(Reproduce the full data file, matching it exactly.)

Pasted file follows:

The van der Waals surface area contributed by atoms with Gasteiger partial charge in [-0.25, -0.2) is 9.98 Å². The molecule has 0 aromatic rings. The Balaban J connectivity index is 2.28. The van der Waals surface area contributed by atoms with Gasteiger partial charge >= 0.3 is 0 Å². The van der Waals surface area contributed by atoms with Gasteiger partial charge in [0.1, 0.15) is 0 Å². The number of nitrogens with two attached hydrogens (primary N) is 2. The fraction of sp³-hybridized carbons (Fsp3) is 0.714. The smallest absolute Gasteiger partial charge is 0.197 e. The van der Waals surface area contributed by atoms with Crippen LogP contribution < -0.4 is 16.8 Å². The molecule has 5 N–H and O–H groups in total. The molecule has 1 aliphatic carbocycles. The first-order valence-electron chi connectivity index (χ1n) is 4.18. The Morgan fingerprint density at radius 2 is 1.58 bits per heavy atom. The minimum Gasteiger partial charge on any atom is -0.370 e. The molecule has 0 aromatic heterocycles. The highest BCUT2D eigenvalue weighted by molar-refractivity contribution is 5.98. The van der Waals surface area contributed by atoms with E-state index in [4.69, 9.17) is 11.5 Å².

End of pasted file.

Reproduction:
The van der Waals surface area contributed by atoms with Gasteiger partial charge in [-0.25, -0.2) is 9.98 Å². The molecule has 0 aromatic rings. The Balaban J connectivity index is 2.28. The van der Waals surface area contributed by atoms with Gasteiger partial charge >= 0.3 is 0 Å². The van der Waals surface area contributed by atoms with Gasteiger partial charge in [0.1, 0.15) is 0 Å². The number of nitrogens with two attached hydrogens (primary N) is 2. The fraction of sp³-hybridized carbons (Fsp3) is 0.714. The smallest absolute Gasteiger partial charge is 0.197 e. The van der Waals surface area contributed by atoms with Crippen LogP contribution < -0.4 is 16.8 Å². The molecule has 5 N–H and O–H groups in total. The molecule has 1 aliphatic carbocycles. The first-order valence-electron chi connectivity index (χ1n) is 4.18. The Morgan fingerprint density at radius 2 is 1.58 bits per heavy atom. The minimum Gasteiger partial charge on any atom is -0.370 e. The molecule has 0 aromatic heterocycles. The highest BCUT2D eigenvalue weighted by molar-refractivity contribution is 5.98. The van der Waals surface area contributed by atoms with E-state index in [4.69, 9.17) is 11.5 Å².